Earl Boykins is something the Washington Wizards could have never expected. For better and for worse.
Really, what does it say when Ernie Grunfeld has the eye to grab a diminutive journeyman point guard that can produce on a consistent basis? It says he knows what he’s doing.
But what happens when that same diminutive point guard is your best fourth quarter scoring option ? Given all of the scoring ability on this roster, it also indicates that Grunfeld doesn’t know what he’s doing.
This is the gift and the curse of Earl Boykins, the little guy with the big game and growing expectations to match it. He is steady where Gilbert Arenas has been erratic, consistent where Caron Butler has been unreliable, and available where Antawn Jamison has been injured.
Were you to single out a Mr. Fourth Quarter at the beginning of this season, it would’ve been impossible to peg Boykins as the guy.
He wasn’t even on the opening day roster.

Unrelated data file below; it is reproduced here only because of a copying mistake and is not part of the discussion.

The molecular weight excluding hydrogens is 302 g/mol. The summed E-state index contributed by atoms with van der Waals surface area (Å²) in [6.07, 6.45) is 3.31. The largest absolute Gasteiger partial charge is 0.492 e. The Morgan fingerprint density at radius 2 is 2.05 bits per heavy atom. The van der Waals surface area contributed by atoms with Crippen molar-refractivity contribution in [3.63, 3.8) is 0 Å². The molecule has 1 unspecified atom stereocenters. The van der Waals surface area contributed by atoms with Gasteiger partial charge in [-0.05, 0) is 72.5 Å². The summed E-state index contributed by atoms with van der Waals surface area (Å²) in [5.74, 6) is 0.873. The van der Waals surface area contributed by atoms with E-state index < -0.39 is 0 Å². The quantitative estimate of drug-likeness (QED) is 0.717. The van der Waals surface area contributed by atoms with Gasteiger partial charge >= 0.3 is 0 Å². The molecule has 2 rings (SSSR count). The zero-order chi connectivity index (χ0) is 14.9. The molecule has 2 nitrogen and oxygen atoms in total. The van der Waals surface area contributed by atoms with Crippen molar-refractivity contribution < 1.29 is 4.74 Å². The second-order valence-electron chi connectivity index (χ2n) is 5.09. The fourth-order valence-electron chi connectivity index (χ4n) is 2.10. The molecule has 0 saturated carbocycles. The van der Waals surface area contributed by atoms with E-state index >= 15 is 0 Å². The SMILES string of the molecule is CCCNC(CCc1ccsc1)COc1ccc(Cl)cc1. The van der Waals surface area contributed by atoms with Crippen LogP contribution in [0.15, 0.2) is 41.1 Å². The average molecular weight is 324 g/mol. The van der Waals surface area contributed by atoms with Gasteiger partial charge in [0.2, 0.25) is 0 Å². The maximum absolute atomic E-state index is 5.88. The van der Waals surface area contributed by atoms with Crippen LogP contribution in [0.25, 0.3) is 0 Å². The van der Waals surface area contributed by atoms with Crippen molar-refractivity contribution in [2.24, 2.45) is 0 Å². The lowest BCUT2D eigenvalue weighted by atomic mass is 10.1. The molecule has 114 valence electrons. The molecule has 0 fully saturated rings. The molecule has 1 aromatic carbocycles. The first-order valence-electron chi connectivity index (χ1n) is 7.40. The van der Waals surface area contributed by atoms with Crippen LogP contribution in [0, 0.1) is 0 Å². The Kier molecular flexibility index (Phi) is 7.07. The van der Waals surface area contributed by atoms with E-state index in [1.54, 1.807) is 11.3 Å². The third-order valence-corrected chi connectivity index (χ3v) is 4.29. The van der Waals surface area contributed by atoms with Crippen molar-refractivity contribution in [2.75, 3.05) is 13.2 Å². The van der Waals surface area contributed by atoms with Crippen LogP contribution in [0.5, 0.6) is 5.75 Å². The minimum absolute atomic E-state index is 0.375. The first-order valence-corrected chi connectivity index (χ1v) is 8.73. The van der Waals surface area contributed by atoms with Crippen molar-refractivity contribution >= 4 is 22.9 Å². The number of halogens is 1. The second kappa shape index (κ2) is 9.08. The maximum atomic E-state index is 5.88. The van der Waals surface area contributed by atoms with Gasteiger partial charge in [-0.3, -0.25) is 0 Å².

And therein lies the rub. The Wizards were visionary enough to go get him, but with their struggles, can ill afford to be free of him. Size be damned; Boykins has already proven himself a valuable commodity through 10 years and almost as many teams in that time. No one will doubt his ability to play.
But they can ill afford their $111 million dollar man not taking the shots or creating them for the other players upon which the franchise’s marketing and league-wide appeal are built. Can you imagine the TNT plug for the next Wizards-Cavs nationally televised game?
“Watch Gilbert Arenas and Earl Boykins take on LeBron James and Shaquille O’Neal in a battle of bitter Eastern Conference rivals.”
Can you imagine the material Charles Barkley will have dreamed up between shots of Patron at halftime of said game?
The name of the game is winning, And it’s becoming indisputable that Boykins provides the Wizards their best chance of doing that in closely-contested games. But Boykins’ arrival in D.C. was more stopgap than sparkplug, and now that he’s proven to be the latter, the Wizards will soon find themselves in a place where they either have to pay him to stay, or justify their reasoning if they let him go.
Earl Boykins is quickly becoming exactly what the franchise needs in a team leader. Great. But his emergence is quickly becoming a small issue on the large list of Wizards personnel woes, and pretty soon, it will wear its classification of being a “good problem to have” very thin.